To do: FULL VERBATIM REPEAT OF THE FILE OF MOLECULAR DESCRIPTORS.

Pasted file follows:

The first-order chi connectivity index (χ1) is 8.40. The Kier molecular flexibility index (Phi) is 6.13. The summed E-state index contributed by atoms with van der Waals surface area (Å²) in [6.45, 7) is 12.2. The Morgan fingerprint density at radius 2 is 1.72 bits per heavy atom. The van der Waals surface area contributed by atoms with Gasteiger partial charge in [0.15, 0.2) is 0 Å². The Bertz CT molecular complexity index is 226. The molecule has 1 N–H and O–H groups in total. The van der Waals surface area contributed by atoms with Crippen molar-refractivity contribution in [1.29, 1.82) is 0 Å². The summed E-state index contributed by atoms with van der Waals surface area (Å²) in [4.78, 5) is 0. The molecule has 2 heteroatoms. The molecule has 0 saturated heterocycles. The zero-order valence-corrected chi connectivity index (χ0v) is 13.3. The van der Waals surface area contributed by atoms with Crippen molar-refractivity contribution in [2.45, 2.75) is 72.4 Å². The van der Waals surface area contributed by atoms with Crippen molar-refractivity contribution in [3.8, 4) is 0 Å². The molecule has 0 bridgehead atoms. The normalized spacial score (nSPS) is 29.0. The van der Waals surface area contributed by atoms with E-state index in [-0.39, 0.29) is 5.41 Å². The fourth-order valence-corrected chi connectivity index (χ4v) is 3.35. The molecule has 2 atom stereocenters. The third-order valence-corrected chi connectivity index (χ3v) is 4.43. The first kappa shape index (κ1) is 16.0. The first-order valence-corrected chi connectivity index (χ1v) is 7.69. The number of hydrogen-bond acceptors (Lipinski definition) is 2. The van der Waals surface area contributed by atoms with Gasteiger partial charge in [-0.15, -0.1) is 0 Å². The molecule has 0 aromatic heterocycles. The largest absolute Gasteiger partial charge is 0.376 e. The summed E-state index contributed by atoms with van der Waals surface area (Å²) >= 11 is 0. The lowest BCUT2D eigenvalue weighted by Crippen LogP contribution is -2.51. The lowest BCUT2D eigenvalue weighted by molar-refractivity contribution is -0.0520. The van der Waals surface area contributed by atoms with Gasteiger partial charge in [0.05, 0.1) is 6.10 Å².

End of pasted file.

The first-order chi connectivity index (χ1) is 8.40. The Kier molecular flexibility index (Phi) is 6.13. The summed E-state index contributed by atoms with van der Waals surface area (Å²) in [6.45, 7) is 12.2. The Morgan fingerprint density at radius 2 is 1.72 bits per heavy atom. The van der Waals surface area contributed by atoms with Gasteiger partial charge in [0.15, 0.2) is 0 Å². The Bertz CT molecular complexity index is 226. The molecule has 1 N–H and O–H groups in total. The van der Waals surface area contributed by atoms with Crippen molar-refractivity contribution in [1.29, 1.82) is 0 Å². The summed E-state index contributed by atoms with van der Waals surface area (Å²) in [4.78, 5) is 0. The molecule has 2 heteroatoms. The molecule has 0 saturated heterocycles. The zero-order valence-corrected chi connectivity index (χ0v) is 13.3. The van der Waals surface area contributed by atoms with Crippen molar-refractivity contribution in [2.45, 2.75) is 72.4 Å². The van der Waals surface area contributed by atoms with Crippen molar-refractivity contribution in [3.8, 4) is 0 Å². The molecule has 0 bridgehead atoms. The normalized spacial score (nSPS) is 29.0. The van der Waals surface area contributed by atoms with E-state index in [-0.39, 0.29) is 5.41 Å². The fourth-order valence-corrected chi connectivity index (χ4v) is 3.35. The molecule has 2 atom stereocenters. The third-order valence-corrected chi connectivity index (χ3v) is 4.43. The first kappa shape index (κ1) is 16.0. The first-order valence-corrected chi connectivity index (χ1v) is 7.69. The number of hydrogen-bond acceptors (Lipinski definition) is 2. The van der Waals surface area contributed by atoms with Gasteiger partial charge in [-0.15, -0.1) is 0 Å². The molecule has 0 aromatic heterocycles. The largest absolute Gasteiger partial charge is 0.376 e. The summed E-state index contributed by atoms with van der Waals surface area (Å²) >= 11 is 0. The lowest BCUT2D eigenvalue weighted by Crippen LogP contribution is -2.51. The lowest BCUT2D eigenvalue weighted by molar-refractivity contribution is -0.0520. The van der Waals surface area contributed by atoms with Gasteiger partial charge in [0.05, 0.1) is 6.10 Å².